Posted on Saturday, 04.26.14
Cubans "make do" with odd inventions
• Shower head: a plastic bottle with holes
• Eye liner: shoeshine paste
• TV antenna: metal cafeteria trays
• Cooking griddle: Iron turned upside down
BY JUAN O. TAMAYO
In a country where Fidel Castro once proposed breeding mini-cows for
pasturing in backyards, it should be no surprise that Cubans have become
masters of improvisations and inventions in the face of their myriad
They punch holes in the bottom of a water bottle and presto, it's a
shower head. If they can't find AA batteries for the TV remote control,
they use a rubber band to attach a C battery, solder in some wires and
MacGyver himself would have approved of roasting hot dogs and hamburgers
on the seat of a metal chair, dropping a raw egg into a car radiator to
plug a leak and using a bar of soap to stop a drip from a vehicle's oil pan.
"The tendency is to think that Cubans are real smart. But the reality is
that there have been so many shortages, a super-precarious economic
situation," said Cuban-born Miami designer Ernesto Oroza, who has
collected the inventions since the mid-1990s.
Cubans have been "resolviendo" — loosely translated as "making do" —
since shortages of all types began hitting the island in the early
1960s, shortly after the U.S. government slapped the first trade
sanctions on the Castro government.
The state-controlled media regularly extol the virtues of Cuban
ingenuity, like the sugar mill workers who built replacements for
U.S.-made parts, or the peasant who built their own windmills and
electricity generator and parts for their tractors.
"The revolution injected Cubans with inventiveness to survive the
shortages created by the Americans, and now the Cubans use it to survive
the deficiencies of the revolution," Oroza said.
In one of his many and notoriously failed attempts at improvisation,
Castro proposed in 1987 breeding cows down to the size of dogs, so that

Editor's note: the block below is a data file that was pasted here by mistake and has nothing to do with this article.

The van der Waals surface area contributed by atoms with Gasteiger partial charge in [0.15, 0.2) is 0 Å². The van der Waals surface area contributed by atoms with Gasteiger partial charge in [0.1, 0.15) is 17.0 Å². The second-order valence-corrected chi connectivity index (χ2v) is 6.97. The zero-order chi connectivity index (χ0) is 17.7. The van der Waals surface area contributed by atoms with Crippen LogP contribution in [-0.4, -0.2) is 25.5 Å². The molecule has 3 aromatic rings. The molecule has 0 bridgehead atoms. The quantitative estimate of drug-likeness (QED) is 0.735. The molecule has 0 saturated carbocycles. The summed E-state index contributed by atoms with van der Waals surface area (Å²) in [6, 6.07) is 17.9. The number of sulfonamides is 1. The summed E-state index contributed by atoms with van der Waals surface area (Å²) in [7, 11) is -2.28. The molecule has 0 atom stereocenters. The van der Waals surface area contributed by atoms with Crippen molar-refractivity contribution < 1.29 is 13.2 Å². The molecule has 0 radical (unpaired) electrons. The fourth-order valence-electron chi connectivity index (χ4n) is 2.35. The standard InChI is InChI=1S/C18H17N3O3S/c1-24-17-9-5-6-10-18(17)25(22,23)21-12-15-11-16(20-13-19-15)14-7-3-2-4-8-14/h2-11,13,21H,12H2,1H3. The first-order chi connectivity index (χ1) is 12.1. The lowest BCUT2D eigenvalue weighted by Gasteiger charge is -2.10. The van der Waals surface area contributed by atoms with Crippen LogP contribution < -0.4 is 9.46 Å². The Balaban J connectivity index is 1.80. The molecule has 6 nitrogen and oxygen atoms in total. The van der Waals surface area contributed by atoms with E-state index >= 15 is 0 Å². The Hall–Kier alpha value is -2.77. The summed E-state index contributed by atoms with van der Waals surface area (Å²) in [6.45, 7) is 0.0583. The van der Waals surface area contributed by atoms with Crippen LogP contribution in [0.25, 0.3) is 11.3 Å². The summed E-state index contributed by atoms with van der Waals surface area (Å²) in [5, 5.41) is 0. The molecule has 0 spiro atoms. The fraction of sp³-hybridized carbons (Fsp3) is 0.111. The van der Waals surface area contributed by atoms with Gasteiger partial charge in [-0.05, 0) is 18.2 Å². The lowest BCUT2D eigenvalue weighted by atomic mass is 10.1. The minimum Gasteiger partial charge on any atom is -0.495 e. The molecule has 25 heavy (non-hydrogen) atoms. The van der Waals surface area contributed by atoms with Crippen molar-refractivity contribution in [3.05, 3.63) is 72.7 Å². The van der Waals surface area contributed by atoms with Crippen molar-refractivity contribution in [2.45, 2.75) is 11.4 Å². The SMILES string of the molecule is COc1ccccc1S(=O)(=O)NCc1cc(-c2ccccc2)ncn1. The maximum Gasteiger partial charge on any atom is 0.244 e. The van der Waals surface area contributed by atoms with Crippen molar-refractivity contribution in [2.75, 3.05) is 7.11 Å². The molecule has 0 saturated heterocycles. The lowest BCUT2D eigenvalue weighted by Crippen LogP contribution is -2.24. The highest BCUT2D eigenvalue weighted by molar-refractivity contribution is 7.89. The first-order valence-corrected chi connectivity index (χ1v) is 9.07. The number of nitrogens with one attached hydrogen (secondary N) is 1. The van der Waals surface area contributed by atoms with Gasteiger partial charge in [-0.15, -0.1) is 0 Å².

families could keep them in urban yards and resolve a shortage of milk.
But the shortages hit crisis levels in the early 1990s, after the former
Soviet Union halted its annual subsidies to the island of up to $6
billion, the Cuban economy shrank by 35 percent and imported items all
but disappeared from store shelves.
Some of the inventions are clearly more than risky.
With gasoline becoming scarce and expensive, some Cubans worked out ways
of converting their car and truck motors to natural gas, and put the
potentially explosive containers in the trunks of their vehicles.
Bare electrical wires connected to cans or short pieces of pipe were
used as water heaters for showers, and a rusted-out gasoline tank in an
old vehicle was replaced by a couple of plastic jugs set dangerously
close to the hot motor.
Other inventions were simply ingenious.
An iron turned upside down became a griddle, paper clips held up a
shower curtain, a 55-gallon drum turned into a pizza oven and a wick
pushed through a tube of toothpaste and set in a jar of kerosene
provided light when the electricity failed.
Part of a car's suspension became a bracket for mounting a TV on a wall,
and a couple of electrical bits and pieces became a device for
recharging batteries that are not supposed to be chargeable.
In the best-known inventions, metal food trays filched from state-run
cafeterias were turned into TV antennas, and small gasoline motors added
to bicycles became bare-bones motorcycles known as "Rikimbilis."
Women trying to dress up used colored classroom chalk for makeup,
shoeshine paste for their eyelashes, ground battery charcoal to darken
their hair and the antacid Alusil as a hair gel, Havana blogger Regina
Coyula wrote in October.
Oroza recalled that in the early years of the Castro revolution, there
was even a group designed to promote the improvisations and inventions,
the National Association of Innovators and Rationalizers.
Even in 1991, he added, the Cuban military and the Federation of Cuban
Women printed a book on "making do," with articles typical of Popular
Mechanics and instructions on how to make items such as slingshots.
A year later, the two entities published a second book with the ideas
for gadgets, work-arounds and herbal medicines that had been sent in by
readers, proudly titled "With our Own Efforts."
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